Belgian tanker giant Euronav is increasingly optimistic about market prospects towards the end of this year as rates continue to rise.
In its second-quarter results statement, the New York and Brussels-listed VLCC and suezmax specialist revealed spot rates so far in the third quarter have averaged $12,700 per day for 47% of VLCC days, with suezmaxes at $23,900 for 49% of days.
This compares to $17,000 for VLCCs in the second quarter and $11,250 in the same period of 2021.
For suezmaxes, these figures were $20,000 and $10,500, respectively.
But freight rates for fixtures in recent weeks in both sectors have been “substantially” above these levels, indicating a tightening of the market ahead of the winter trading season, the shipowner said.
And Euronav added that “dislocation” from the Russia-Ukraine war, a key driver of tanker markets, means the movement of crude is likely to stay less efficient as Europe recalibrates its imports from Russia to Atlantic and Middle East-sourced barrels instead.
“This current trend has further to run and will likely expand as other nations diversify their crude suppliers,” the company said.
This should drive longer tonne-miles as crude travels further, absorbing additional vessel capacity now and in the future, Euronav argues.
Chief executive Hugo De Stoop said: “Recent trading data points — such as China’s return to crude procurement, vessel supply metrics and improved oil supply — have underpinned a recovery in the freight markets which is unusual for the season,” De Stoop said.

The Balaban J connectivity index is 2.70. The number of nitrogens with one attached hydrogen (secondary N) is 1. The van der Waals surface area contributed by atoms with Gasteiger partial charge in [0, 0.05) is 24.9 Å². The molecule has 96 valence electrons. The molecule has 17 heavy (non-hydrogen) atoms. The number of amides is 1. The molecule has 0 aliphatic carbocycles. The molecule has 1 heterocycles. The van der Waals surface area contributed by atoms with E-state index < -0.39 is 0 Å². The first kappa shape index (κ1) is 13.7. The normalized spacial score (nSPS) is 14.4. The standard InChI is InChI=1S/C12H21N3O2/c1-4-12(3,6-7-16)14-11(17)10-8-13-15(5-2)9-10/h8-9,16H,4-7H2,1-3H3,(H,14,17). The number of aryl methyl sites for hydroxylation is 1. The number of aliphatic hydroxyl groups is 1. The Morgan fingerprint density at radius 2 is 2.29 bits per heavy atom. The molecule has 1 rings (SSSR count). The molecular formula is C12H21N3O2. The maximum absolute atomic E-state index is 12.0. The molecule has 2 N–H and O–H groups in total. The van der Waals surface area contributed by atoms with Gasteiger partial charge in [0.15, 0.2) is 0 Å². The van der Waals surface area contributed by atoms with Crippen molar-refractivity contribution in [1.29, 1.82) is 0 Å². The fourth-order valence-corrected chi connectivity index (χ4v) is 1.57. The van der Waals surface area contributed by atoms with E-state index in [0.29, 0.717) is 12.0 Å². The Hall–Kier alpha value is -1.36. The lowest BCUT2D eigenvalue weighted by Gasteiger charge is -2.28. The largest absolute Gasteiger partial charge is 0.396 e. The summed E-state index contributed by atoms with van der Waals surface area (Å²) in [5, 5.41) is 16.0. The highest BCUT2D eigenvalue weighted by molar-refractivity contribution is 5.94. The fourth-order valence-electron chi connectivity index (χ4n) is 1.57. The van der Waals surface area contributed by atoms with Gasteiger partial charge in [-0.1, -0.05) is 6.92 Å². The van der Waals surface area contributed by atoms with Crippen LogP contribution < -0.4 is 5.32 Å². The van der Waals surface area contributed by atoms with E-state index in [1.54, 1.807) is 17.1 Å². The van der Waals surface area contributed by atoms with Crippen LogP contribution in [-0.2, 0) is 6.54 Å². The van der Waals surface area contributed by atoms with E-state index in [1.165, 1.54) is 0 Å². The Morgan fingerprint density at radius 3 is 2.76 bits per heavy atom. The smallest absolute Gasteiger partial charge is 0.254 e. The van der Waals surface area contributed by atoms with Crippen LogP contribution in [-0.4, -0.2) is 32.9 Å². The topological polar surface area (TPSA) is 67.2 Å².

“Euronav is ideally placed to benefit from the shorter-term cyclical recovery but also the robust medium-term fundamentals of our market,” he added.
Loss reduced in pivotal period
The company’s net loss was $4.9m in the three months to 30 June, from a deficit of $89.7m a year ago. Revenue grew to $149m from $99m.
Fearnley Securities said the company had missed analysts’ consensus expectations, with Ebitda of $47m well below the forecast $65m.
It had predicted Ebitda of $45m, however.
De Stoop described recent months as pivotal for the company, with freight markets improving substantially since March.
The company has also increased future fixed-income streams to 2032 after it bought out International Seaways’ share in two floating storage and offloading (FSO) vessels.
“Third, during the quarter we undertook a significant rejuvenation resulting in a reduction of the average age of our fleet and still have 10% organic core fleet growth to come from vessels under construction over the next 18 months,” the CEO said.
And the combination with John Fredriksen’s Frontline is expected to take another step forward in the fourth quarter, when Frontline is due to launch an offer for Euronav’s shares.